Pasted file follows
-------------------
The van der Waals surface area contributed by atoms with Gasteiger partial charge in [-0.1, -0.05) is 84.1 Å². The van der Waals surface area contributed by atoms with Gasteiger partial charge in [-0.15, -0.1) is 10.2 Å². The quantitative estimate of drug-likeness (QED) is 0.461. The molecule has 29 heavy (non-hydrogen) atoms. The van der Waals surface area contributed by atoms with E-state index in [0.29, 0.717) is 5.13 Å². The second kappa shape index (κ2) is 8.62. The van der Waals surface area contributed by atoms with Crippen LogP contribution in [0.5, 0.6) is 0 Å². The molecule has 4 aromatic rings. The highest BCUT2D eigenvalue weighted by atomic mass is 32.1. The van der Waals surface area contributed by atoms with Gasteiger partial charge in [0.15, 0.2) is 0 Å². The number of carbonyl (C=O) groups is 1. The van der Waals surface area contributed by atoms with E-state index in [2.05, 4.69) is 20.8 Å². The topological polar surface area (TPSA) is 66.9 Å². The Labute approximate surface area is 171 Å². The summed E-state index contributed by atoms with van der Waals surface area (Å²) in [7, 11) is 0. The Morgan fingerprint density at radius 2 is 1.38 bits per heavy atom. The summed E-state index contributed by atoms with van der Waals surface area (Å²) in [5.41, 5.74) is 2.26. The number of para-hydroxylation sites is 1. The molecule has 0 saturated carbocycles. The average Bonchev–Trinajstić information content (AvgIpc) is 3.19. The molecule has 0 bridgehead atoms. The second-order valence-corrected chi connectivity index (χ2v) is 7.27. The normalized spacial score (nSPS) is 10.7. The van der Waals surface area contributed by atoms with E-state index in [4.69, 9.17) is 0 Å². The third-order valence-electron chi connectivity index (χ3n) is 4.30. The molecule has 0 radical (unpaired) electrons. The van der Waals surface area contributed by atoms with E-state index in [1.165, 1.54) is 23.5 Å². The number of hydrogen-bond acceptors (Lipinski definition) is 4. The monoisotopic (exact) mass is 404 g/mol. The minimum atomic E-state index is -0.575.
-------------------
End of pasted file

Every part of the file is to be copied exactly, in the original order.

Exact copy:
The van der Waals surface area contributed by atoms with Gasteiger partial charge in [-0.1, -0.05) is 84.1 Å². The van der Waals surface area contributed by atoms with Gasteiger partial charge in [-0.15, -0.1) is 10.2 Å². The quantitative estimate of drug-likeness (QED) is 0.461. The molecule has 29 heavy (non-hydrogen) atoms. The van der Waals surface area contributed by atoms with E-state index in [0.29, 0.717) is 5.13 Å². The second kappa shape index (κ2) is 8.62. The van der Waals surface area contributed by atoms with Crippen LogP contribution in [0.5, 0.6) is 0 Å². The molecule has 4 aromatic rings. The highest BCUT2D eigenvalue weighted by atomic mass is 32.1. The van der Waals surface area contributed by atoms with Gasteiger partial charge in [0.15, 0.2) is 0 Å². The number of carbonyl (C=O) groups is 1. The van der Waals surface area contributed by atoms with E-state index in [2.05, 4.69) is 20.8 Å². The topological polar surface area (TPSA) is 66.9 Å². The Labute approximate surface area is 171 Å². The summed E-state index contributed by atoms with van der Waals surface area (Å²) in [7, 11) is 0. The Morgan fingerprint density at radius 2 is 1.38 bits per heavy atom. The summed E-state index contributed by atoms with van der Waals surface area (Å²) in [5.41, 5.74) is 2.26. The number of para-hydroxylation sites is 1. The molecule has 0 saturated carbocycles. The average Bonchev–Trinajstić information content (AvgIpc) is 3.19. The molecule has 0 bridgehead atoms. The second-order valence-corrected chi connectivity index (χ2v) is 7.27. The normalized spacial score (nSPS) is 10.7. The van der Waals surface area contributed by atoms with E-state index in [4.69, 9.17) is 0 Å². The third-order valence-electron chi connectivity index (χ3n) is 4.30. The molecule has 0 radical (unpaired) electrons. The van der Waals surface area contributed by atoms with E-state index in [1.165, 1.54) is 23.5 Å². The number of hydrogen-bond acceptors (Lipinski definition) is 4. The monoisotopic (exact) mass is 404 g/mol. The minimum atomic E-state index is -0.575.